Most entrepreneurs create a company for one reason – to provide themselves with an income. However, you should consider an important, second reason – to create an asset that is a business. Let’s consider the question of how to sell your business. But, before you can sell it, you have to build a business worth selling. This article is about establishing value.
If you will, think about the difference between renting and owning a house. If you rent a house, you use it for a fee; and when you no longer need the house, you just move. The renter receives nothing when you vacate the property. If you buy a house, you may still pay a monthly fee in the form of a mortgage. When you move on, you sell the house, and you will receive a bonus payment at the end of its use. Businesses are the same. Most entrepreneurs build a business that creates an income for them, but cannot be sold when they no longer want to operate it. Then again, you can build a business that creates both an income and an asset.
Why don’t more entrepreneurs build assets? I honestly believe that they don’t think about it because it is only considered a matter for the distant future. Their immediate concern is the here and now. This is one secret to Silicon Valley start-ups: from day one, the objective is to create a company that has value, not just one that provides livings for the workers.
Let’s extend my example of buying versus renting a house. If you are seeking funding, business investors are like the bank that holds the mortgage. When you sell the business, they will receive their funding back plus interest. You, as the entrepreneur, get the additional proceeds from the sale. However, the less valuable the business is, the less money an entrepreneur makes at the exit.
What creates value for a company?
Consider for a moment, why a buyer would want to acquire a company? There’s more to it than just sales and profit. Let’s look at some of the major issues.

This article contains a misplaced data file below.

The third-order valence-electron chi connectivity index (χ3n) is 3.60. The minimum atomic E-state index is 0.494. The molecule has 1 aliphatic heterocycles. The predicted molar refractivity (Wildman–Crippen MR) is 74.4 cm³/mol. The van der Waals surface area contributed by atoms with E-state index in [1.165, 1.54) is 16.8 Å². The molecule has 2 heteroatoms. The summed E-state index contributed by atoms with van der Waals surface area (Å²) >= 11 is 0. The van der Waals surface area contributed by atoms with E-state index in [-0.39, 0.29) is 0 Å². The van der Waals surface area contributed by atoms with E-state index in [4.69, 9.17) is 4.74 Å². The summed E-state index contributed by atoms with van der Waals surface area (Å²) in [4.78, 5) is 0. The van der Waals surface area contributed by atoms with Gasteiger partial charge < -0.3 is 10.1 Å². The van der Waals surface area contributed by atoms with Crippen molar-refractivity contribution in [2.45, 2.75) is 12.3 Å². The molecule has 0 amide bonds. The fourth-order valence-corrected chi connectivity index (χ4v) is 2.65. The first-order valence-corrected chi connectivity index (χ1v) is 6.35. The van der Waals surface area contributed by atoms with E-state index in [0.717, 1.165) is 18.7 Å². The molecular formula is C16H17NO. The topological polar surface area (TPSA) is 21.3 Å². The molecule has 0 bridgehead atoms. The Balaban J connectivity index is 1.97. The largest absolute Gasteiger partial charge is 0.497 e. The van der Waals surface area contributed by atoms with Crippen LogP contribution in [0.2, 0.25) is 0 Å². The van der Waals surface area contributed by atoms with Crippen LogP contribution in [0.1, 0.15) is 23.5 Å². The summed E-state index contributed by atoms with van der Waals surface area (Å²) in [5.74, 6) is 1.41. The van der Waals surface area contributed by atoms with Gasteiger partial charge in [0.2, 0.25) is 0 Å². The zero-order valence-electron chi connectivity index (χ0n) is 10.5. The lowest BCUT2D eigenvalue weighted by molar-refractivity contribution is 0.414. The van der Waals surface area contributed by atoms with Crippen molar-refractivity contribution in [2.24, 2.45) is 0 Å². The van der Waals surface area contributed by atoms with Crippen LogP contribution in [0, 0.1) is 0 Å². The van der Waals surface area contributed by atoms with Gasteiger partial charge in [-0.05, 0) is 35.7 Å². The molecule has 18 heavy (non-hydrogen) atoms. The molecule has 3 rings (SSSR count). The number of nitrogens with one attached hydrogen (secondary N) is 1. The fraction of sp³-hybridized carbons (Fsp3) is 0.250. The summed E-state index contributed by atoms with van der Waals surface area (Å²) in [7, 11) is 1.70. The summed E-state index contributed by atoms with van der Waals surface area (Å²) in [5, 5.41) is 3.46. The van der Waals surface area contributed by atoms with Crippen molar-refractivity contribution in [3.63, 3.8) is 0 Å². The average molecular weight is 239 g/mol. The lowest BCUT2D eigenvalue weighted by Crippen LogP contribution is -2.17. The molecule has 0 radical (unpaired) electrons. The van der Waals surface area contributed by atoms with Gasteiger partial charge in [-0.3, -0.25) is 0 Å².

Your business must be able to run without you. The owners or founders presence are not required. Buyers don’t acquire one- or two-person companies because then they are just hiring employees. The business must have a life of its own. Now, this means that you must have a team that is incentivized to stay with the company for the long haul.
Your business must have a diversified customer base. As a rule of thumb, the top 10 customers should account for less than 50% of sales and no one customer should make up more than 10% to 15% of revenue. When it comes to buy-outs, lifetime customers are best; repeat customers are good; and one time customers are the least desirable.
The product or service must be able to be delivered consistently and the identically to all customers. Businesses need to show good feedback from their customers or demonstrate that they dominant a market. It’s usually best if small businesses specialize. It’s difficult to sell a general company or an ‘anything-for-a-buck’ business.
No one wants to acquire a company with declining revenue. Company growth should show a steady 5% to 10% growth, and even better, rapid growth. The buyer wants to know how big your business can be. It also requires a repeatable and predictable sales process.
How do you focus on creating value?
Here is a simple basic tip. First, focus your attention on the value propositions. Most people think of projects in terms of milestones and deadlines. A business is a project. In Silicon Valley, the completion of every milestone creates additional value to the company. This is important because it is possible to meet an internal milestone, but not to add value. An easy technique to implement is to have a ‘to-do’ list. You can be extremely busy and feel overwhelmed by the amount of work to be done in a small or new business, but that doesn’t mean you are moving any closer to accomplishing your goals. The solution is to prioritize your ‘to-do’ list according to goals; to look at the tasks on your ‘to-do’ list and determine how the output of those tasks is to be used. Often, tasks are done out of tradition or in a ‘business-as-usual’ manner and the results aren’t used by someone else. Other times, entrepreneurs get too involved in the nitty-gritty, tangible work and lose sight of the bigger picture.
When you create a company, your business has two end-products: the first is the product or service you offer to customers, and the second is the company itself. There is a market for the business you are building and there are buyers for it somewhere. So when you start your business always keep in mind how to sell it. Another secret of Silicon Valley start-ups is that it takes just as much effort to create a company that has no value as it does to build one of value. So, make sure that you get the most from your efforts.
About the Author
Cynthia Kocialski is the founder of three companies. In the past 15 years, she has been involved in numerous of start-ups and has served on various advisory boards. Cynthia writes the popular Start-up Entrepreneurs’ Blog and has written several business books on start-ups. Cynthia has appeared in such publications as Investor’s Business Daily, Entrepreneur Magazine, Business Insider, Home Business, and MS NBC.